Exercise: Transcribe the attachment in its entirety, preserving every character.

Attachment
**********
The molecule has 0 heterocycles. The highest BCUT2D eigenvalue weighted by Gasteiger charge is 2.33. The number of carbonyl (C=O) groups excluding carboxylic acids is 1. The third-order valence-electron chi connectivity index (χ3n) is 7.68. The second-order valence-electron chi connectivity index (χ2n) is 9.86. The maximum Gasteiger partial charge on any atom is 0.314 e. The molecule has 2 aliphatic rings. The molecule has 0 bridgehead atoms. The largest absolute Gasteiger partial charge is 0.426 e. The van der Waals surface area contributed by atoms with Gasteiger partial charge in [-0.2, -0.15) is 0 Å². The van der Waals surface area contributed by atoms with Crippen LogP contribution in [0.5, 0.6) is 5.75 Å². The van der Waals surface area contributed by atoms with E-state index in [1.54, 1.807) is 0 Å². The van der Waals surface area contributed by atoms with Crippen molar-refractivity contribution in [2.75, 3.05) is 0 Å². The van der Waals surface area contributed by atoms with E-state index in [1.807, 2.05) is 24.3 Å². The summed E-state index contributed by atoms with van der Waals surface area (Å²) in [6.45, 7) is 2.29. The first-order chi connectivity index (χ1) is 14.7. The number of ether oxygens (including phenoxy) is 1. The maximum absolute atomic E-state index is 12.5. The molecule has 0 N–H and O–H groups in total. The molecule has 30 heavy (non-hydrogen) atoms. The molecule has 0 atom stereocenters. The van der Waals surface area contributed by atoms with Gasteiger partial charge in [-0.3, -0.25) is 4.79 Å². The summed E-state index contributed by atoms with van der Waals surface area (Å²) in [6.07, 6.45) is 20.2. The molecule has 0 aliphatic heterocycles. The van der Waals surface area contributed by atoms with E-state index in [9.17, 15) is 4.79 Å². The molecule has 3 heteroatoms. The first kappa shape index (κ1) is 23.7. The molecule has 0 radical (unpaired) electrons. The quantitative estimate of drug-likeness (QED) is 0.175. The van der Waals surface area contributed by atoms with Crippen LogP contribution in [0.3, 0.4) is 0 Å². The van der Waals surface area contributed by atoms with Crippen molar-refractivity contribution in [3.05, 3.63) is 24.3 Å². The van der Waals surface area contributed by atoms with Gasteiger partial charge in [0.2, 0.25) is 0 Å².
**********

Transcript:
The molecule has 0 heterocycles. The highest BCUT2D eigenvalue weighted by Gasteiger charge is 2.33. The number of carbonyl (C=O) groups excluding carboxylic acids is 1. The third-order valence-electron chi connectivity index (χ3n) is 7.68. The second-order valence-electron chi connectivity index (χ2n) is 9.86. The maximum Gasteiger partial charge on any atom is 0.314 e. The molecule has 2 aliphatic rings. The molecule has 0 bridgehead atoms. The largest absolute Gasteiger partial charge is 0.426 e. The van der Waals surface area contributed by atoms with Gasteiger partial charge in [-0.2, -0.15) is 0 Å². The van der Waals surface area contributed by atoms with Crippen LogP contribution in [0.5, 0.6) is 5.75 Å². The van der Waals surface area contributed by atoms with E-state index in [1.54, 1.807) is 0 Å². The van der Waals surface area contributed by atoms with Crippen molar-refractivity contribution in [2.75, 3.05) is 0 Å². The van der Waals surface area contributed by atoms with E-state index in [1.807, 2.05) is 24.3 Å². The summed E-state index contributed by atoms with van der Waals surface area (Å²) in [6.45, 7) is 2.29. The first-order chi connectivity index (χ1) is 14.7. The number of ether oxygens (including phenoxy) is 1. The maximum absolute atomic E-state index is 12.5. The molecule has 0 N–H and O–H groups in total. The molecule has 30 heavy (non-hydrogen) atoms. The molecule has 0 atom stereocenters. The van der Waals surface area contributed by atoms with Gasteiger partial charge in [-0.3, -0.25) is 4.79 Å². The summed E-state index contributed by atoms with van der Waals surface area (Å²) in [6.07, 6.45) is 20.2. The molecule has 0 aliphatic heterocycles. The van der Waals surface area contributed by atoms with E-state index in [9.17, 15) is 4.79 Å². The molecule has 3 heteroatoms. The first kappa shape index (κ1) is 23.7. The molecule has 0 radical (unpaired) electrons. The quantitative estimate of drug-likeness (QED) is 0.175. The van der Waals surface area contributed by atoms with Crippen LogP contribution in [0.3, 0.4) is 0 Å². The van der Waals surface area contributed by atoms with Crippen molar-refractivity contribution in [3.05, 3.63) is 24.3 Å². The van der Waals surface area contributed by atoms with Gasteiger partial charge in [0.2, 0.25) is 0 Å².